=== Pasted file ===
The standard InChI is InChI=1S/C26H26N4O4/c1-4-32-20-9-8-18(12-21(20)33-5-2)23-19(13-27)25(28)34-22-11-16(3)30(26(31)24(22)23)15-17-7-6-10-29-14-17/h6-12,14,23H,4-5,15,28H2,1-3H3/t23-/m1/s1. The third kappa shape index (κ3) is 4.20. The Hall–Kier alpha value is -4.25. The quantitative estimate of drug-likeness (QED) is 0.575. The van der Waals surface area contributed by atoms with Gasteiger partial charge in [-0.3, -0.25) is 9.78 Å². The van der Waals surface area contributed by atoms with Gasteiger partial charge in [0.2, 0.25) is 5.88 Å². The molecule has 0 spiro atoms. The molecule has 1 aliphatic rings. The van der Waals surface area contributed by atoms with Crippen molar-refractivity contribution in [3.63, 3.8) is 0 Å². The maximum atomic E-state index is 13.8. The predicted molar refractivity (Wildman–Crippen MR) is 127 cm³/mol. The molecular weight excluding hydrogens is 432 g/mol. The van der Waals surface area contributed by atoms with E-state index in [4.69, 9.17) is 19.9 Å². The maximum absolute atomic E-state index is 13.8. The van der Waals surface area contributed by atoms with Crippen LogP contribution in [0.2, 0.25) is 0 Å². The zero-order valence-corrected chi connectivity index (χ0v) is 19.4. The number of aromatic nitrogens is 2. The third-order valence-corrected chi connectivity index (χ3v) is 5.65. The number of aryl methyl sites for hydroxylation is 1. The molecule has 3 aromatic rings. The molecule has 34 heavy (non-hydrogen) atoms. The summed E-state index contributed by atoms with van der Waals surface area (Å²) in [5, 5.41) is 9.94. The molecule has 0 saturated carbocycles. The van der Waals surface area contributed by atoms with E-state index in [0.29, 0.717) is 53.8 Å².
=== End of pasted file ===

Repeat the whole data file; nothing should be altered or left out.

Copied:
The standard InChI is InChI=1S/C26H26N4O4/c1-4-32-20-9-8-18(12-21(20)33-5-2)23-19(13-27)25(28)34-22-11-16(3)30(26(31)24(22)23)15-17-7-6-10-29-14-17/h6-12,14,23H,4-5,15,28H2,1-3H3/t23-/m1/s1. The third kappa shape index (κ3) is 4.20. The Hall–Kier alpha value is -4.25. The quantitative estimate of drug-likeness (QED) is 0.575. The van der Waals surface area contributed by atoms with Gasteiger partial charge in [-0.3, -0.25) is 9.78 Å². The van der Waals surface area contributed by atoms with Gasteiger partial charge in [0.2, 0.25) is 5.88 Å². The molecule has 0 spiro atoms. The molecule has 1 aliphatic rings. The van der Waals surface area contributed by atoms with Crippen molar-refractivity contribution in [3.63, 3.8) is 0 Å². The maximum atomic E-state index is 13.8. The predicted molar refractivity (Wildman–Crippen MR) is 127 cm³/mol. The molecular weight excluding hydrogens is 432 g/mol. The van der Waals surface area contributed by atoms with E-state index in [4.69, 9.17) is 19.9 Å². The maximum absolute atomic E-state index is 13.8. The van der Waals surface area contributed by atoms with Crippen LogP contribution in [0.2, 0.25) is 0 Å². The zero-order valence-corrected chi connectivity index (χ0v) is 19.4. The number of aromatic nitrogens is 2. The third-order valence-corrected chi connectivity index (χ3v) is 5.65. The number of aryl methyl sites for hydroxylation is 1. The molecule has 3 aromatic rings. The molecule has 34 heavy (non-hydrogen) atoms. The summed E-state index contributed by atoms with van der Waals surface area (Å²) in [5, 5.41) is 9.94. The molecule has 0 saturated carbocycles. The van der Waals surface area contributed by atoms with E-state index in [0.29, 0.717) is 53.8 Å².